Linked by Thom Holwerda on Thu 8th Jan 2009 07:16 UTC
Windows Even though the Windows 7 beta had been available on piracy networks for a while now, it still hadn't been officially released. During his pre-show keynote at CES, Steve Ballmer officially launched the Windows 7 beta onto the world via TechNet, MSDN, and Connect. It will become available to the general public this Friday.
Order by: Score:
Comment by MrEs
by MrEs on Thu 8th Jan 2009 12:06 UTC
MrEs
Member since:
2008-04-02

Logged into my MSDN account but there are two versions (well there are lot of versions but two which I don't know the difference between).

What's the difference between the "Checked Build" and the non checked build... ?

Reply Score: 1

RE: Comment by MrEs
by xushi on Thu 8th Jan 2009 12:44 UTC in reply to "Comment by MrEs"
xushi Member since:
2005-08-29

Little googling helps. I think this might be the answer,

http://msdn.microsoft.com/en-us/library/ms792432.aspx

Checked components of the operating system contain fewer optimizations and more debugging checks than otherwise identical free components. Therefore, checked components run substantially slower than free counterparts.

It is important for driver writers to remember that this slower execution can cause changes in the timing relationships among code paths. Therefore, the checked build can hide timing problems (such as race conditions or deadlocks) that might be revealed in the free build. Thus, you must test all of your drivers on both the free build and the checked build of the operating system before release.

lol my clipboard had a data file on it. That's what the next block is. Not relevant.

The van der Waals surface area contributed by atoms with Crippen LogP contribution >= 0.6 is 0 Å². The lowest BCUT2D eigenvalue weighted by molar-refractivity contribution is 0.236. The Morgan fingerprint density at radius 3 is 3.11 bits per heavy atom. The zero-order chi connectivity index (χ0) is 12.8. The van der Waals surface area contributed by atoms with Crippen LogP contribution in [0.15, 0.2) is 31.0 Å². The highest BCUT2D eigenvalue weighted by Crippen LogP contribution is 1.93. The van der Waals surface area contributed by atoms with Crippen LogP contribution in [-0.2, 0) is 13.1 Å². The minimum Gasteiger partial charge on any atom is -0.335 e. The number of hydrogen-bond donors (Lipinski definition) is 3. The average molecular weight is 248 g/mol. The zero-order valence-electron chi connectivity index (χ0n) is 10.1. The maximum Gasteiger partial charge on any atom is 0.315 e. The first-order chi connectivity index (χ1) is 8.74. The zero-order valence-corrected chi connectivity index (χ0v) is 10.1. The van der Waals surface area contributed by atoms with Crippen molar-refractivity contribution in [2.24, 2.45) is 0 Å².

Reply Score: 6

RE[2]: Comment by MrEs
by google_ninja on Thu 8th Jan 2009 13:09 UTC in reply to "RE: Comment by MrEs"
google_ninja Member since:
2006-02-05

this slower execution can cause changes in the timing relationships among code paths. Therefore, the checked build can hide timing problems (such as race conditions or deadlocks)


We like to call them "Heisenbugs"

Reply Score: 1

RE[2]: Comment by MrEs
by MrEs on Thu 8th Jan 2009 23:11 UTC in reply to "RE: Comment by MrEs"
MrEs Member since:
2008-04-02

Perfect, thanks champ!

Reply Score: 1

RE: Comment by MrEs
by tomcat on Fri 9th Jan 2009 02:33 UTC in reply to "Comment by MrEs"
tomcat Member since:
2006-01-06

Checked=Debug
Non-Checked=Release

Reply Score: 2

...
by Yuske on Thu 8th Jan 2009 14:02 UTC
Yuske
Member since:
2005-07-28

I instaled the beta and what can I say, the hype is true. Windows 7 is a winner, faster than XP, it doesn't hammer your HD and everything is compatible, it haven't crashed once.